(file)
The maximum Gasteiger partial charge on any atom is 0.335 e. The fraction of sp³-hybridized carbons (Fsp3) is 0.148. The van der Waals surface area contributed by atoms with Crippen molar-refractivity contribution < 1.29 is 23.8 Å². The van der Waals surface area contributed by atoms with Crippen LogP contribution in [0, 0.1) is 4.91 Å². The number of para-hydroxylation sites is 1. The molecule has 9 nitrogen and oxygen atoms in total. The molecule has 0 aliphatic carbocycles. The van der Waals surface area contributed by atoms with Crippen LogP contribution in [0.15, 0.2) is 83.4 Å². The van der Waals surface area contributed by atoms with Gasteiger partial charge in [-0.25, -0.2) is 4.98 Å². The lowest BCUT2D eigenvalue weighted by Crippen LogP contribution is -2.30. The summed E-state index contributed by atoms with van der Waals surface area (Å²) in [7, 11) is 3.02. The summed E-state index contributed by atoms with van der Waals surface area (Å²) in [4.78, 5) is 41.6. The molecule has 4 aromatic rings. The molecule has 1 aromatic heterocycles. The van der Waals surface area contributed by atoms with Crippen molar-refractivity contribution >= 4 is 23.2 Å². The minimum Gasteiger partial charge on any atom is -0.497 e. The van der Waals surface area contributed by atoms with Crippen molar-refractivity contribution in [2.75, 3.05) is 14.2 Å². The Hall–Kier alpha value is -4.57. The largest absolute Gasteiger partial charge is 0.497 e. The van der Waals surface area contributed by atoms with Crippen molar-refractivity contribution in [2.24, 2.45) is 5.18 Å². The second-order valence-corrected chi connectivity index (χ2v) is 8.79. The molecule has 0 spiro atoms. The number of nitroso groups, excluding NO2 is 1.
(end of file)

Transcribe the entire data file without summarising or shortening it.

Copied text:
The maximum Gasteiger partial charge on any atom is 0.335 e. The fraction of sp³-hybridized carbons (Fsp3) is 0.148. The van der Waals surface area contributed by atoms with Crippen molar-refractivity contribution < 1.29 is 23.8 Å². The van der Waals surface area contributed by atoms with Crippen LogP contribution in [0, 0.1) is 4.91 Å². The number of para-hydroxylation sites is 1. The molecule has 9 nitrogen and oxygen atoms in total. The molecule has 0 aliphatic carbocycles. The van der Waals surface area contributed by atoms with Crippen LogP contribution in [0.15, 0.2) is 83.4 Å². The van der Waals surface area contributed by atoms with Gasteiger partial charge in [-0.25, -0.2) is 4.98 Å². The lowest BCUT2D eigenvalue weighted by Crippen LogP contribution is -2.30. The summed E-state index contributed by atoms with van der Waals surface area (Å²) in [7, 11) is 3.02. The summed E-state index contributed by atoms with van der Waals surface area (Å²) in [4.78, 5) is 41.6. The molecule has 4 aromatic rings. The molecule has 1 aromatic heterocycles. The van der Waals surface area contributed by atoms with Crippen molar-refractivity contribution >= 4 is 23.2 Å². The minimum Gasteiger partial charge on any atom is -0.497 e. The van der Waals surface area contributed by atoms with Crippen molar-refractivity contribution in [2.75, 3.05) is 14.2 Å². The Hall–Kier alpha value is -4.57. The largest absolute Gasteiger partial charge is 0.497 e. The van der Waals surface area contributed by atoms with Crippen molar-refractivity contribution in [2.24, 2.45) is 5.18 Å². The second-order valence-corrected chi connectivity index (χ2v) is 8.79. The molecule has 0 spiro atoms. The number of nitroso groups, excluding NO2 is 1.